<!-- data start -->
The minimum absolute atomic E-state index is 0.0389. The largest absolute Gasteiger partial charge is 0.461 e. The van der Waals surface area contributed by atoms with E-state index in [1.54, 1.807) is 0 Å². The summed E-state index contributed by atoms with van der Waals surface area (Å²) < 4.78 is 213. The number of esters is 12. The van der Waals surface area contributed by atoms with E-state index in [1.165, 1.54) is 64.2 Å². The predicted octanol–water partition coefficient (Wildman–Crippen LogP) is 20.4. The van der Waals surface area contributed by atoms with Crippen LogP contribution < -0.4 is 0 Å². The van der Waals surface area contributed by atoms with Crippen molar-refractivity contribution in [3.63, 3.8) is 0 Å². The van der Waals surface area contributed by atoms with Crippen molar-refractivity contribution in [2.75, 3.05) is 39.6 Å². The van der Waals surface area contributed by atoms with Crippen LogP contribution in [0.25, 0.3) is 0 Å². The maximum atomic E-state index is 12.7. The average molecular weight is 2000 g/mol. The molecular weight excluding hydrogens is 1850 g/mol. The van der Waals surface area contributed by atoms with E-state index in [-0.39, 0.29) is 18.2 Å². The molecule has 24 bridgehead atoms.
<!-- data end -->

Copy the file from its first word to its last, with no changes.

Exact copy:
The minimum absolute atomic E-state index is 0.0389. The largest absolute Gasteiger partial charge is 0.461 e. The van der Waals surface area contributed by atoms with E-state index in [1.54, 1.807) is 0 Å². The summed E-state index contributed by atoms with van der Waals surface area (Å²) < 4.78 is 213. The number of esters is 12. The van der Waals surface area contributed by atoms with E-state index in [1.165, 1.54) is 64.2 Å². The predicted octanol–water partition coefficient (Wildman–Crippen LogP) is 20.4. The van der Waals surface area contributed by atoms with Crippen LogP contribution < -0.4 is 0 Å². The van der Waals surface area contributed by atoms with Crippen molar-refractivity contribution in [3.63, 3.8) is 0 Å². The van der Waals surface area contributed by atoms with Crippen molar-refractivity contribution in [2.75, 3.05) is 39.6 Å². The van der Waals surface area contributed by atoms with Crippen LogP contribution in [0.25, 0.3) is 0 Å². The maximum atomic E-state index is 12.7. The average molecular weight is 2000 g/mol. The molecular weight excluding hydrogens is 1850 g/mol. The van der Waals surface area contributed by atoms with E-state index in [-0.39, 0.29) is 18.2 Å². The molecule has 24 bridgehead atoms.